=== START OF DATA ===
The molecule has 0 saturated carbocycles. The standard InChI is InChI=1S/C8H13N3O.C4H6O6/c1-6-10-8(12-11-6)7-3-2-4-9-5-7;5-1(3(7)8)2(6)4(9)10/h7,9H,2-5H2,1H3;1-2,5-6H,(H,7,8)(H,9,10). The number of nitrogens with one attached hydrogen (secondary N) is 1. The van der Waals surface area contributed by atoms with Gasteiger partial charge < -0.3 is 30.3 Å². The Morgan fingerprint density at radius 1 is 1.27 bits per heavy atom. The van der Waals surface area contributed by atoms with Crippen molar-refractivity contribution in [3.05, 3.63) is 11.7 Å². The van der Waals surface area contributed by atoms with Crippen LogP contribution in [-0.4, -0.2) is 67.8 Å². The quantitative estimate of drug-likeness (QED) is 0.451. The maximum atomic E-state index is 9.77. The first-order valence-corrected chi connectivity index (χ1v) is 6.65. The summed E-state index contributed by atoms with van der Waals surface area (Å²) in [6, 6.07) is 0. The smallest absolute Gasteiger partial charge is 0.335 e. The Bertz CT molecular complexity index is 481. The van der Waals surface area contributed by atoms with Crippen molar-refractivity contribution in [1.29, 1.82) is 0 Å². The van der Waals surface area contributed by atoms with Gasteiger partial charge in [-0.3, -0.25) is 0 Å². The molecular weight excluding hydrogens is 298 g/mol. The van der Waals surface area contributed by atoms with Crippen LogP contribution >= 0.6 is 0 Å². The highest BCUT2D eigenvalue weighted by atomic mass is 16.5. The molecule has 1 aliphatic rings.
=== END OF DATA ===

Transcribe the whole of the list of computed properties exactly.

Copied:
The molecule has 0 saturated carbocycles. The standard InChI is InChI=1S/C8H13N3O.C4H6O6/c1-6-10-8(12-11-6)7-3-2-4-9-5-7;5-1(3(7)8)2(6)4(9)10/h7,9H,2-5H2,1H3;1-2,5-6H,(H,7,8)(H,9,10). The number of nitrogens with one attached hydrogen (secondary N) is 1. The van der Waals surface area contributed by atoms with Gasteiger partial charge < -0.3 is 30.3 Å². The Morgan fingerprint density at radius 1 is 1.27 bits per heavy atom. The van der Waals surface area contributed by atoms with Crippen molar-refractivity contribution in [3.05, 3.63) is 11.7 Å². The van der Waals surface area contributed by atoms with Crippen LogP contribution in [-0.4, -0.2) is 67.8 Å². The quantitative estimate of drug-likeness (QED) is 0.451. The maximum atomic E-state index is 9.77. The first-order valence-corrected chi connectivity index (χ1v) is 6.65. The summed E-state index contributed by atoms with van der Waals surface area (Å²) in [6, 6.07) is 0. The smallest absolute Gasteiger partial charge is 0.335 e. The Bertz CT molecular complexity index is 481. The van der Waals surface area contributed by atoms with Crippen molar-refractivity contribution in [1.29, 1.82) is 0 Å². The van der Waals surface area contributed by atoms with Gasteiger partial charge in [-0.3, -0.25) is 0 Å². The molecular weight excluding hydrogens is 298 g/mol. The van der Waals surface area contributed by atoms with Crippen LogP contribution >= 0.6 is 0 Å². The highest BCUT2D eigenvalue weighted by atomic mass is 16.5. The molecule has 1 aliphatic rings.